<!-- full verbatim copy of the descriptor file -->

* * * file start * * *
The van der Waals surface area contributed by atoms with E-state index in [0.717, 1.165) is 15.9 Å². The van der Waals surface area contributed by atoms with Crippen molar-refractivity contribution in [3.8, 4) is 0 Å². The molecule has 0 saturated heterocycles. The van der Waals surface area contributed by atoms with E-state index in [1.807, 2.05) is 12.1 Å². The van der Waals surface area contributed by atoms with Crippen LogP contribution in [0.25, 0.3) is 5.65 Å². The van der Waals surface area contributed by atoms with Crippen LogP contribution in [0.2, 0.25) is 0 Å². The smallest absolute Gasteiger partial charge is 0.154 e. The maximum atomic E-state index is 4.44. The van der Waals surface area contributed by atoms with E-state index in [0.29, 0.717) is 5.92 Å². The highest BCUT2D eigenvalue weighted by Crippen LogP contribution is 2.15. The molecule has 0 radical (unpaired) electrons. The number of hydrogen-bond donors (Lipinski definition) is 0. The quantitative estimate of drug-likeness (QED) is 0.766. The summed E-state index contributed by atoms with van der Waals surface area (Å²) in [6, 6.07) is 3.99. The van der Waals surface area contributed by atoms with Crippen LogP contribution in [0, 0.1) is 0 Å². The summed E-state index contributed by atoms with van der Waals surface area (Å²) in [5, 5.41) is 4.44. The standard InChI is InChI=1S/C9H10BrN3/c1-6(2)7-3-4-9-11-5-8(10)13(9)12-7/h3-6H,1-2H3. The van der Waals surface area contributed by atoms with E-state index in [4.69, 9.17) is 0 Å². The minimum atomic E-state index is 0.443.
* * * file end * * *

The van der Waals surface area contributed by atoms with E-state index in [0.717, 1.165) is 15.9 Å². The van der Waals surface area contributed by atoms with Crippen molar-refractivity contribution in [3.8, 4) is 0 Å². The molecule has 0 saturated heterocycles. The van der Waals surface area contributed by atoms with E-state index in [1.807, 2.05) is 12.1 Å². The van der Waals surface area contributed by atoms with Crippen LogP contribution in [0.25, 0.3) is 5.65 Å². The van der Waals surface area contributed by atoms with Crippen LogP contribution in [0.2, 0.25) is 0 Å². The smallest absolute Gasteiger partial charge is 0.154 e. The maximum atomic E-state index is 4.44. The van der Waals surface area contributed by atoms with E-state index in [0.29, 0.717) is 5.92 Å². The highest BCUT2D eigenvalue weighted by Crippen LogP contribution is 2.15. The molecule has 0 radical (unpaired) electrons. The number of hydrogen-bond donors (Lipinski definition) is 0. The quantitative estimate of drug-likeness (QED) is 0.766. The summed E-state index contributed by atoms with van der Waals surface area (Å²) in [6, 6.07) is 3.99. The van der Waals surface area contributed by atoms with Crippen LogP contribution in [0, 0.1) is 0 Å². The summed E-state index contributed by atoms with van der Waals surface area (Å²) in [5, 5.41) is 4.44. The standard InChI is InChI=1S/C9H10BrN3/c1-6(2)7-3-4-9-11-5-8(10)13(9)12-7/h3-6H,1-2H3. The van der Waals surface area contributed by atoms with E-state index in [4.69, 9.17) is 0 Å². The minimum atomic E-state index is 0.443.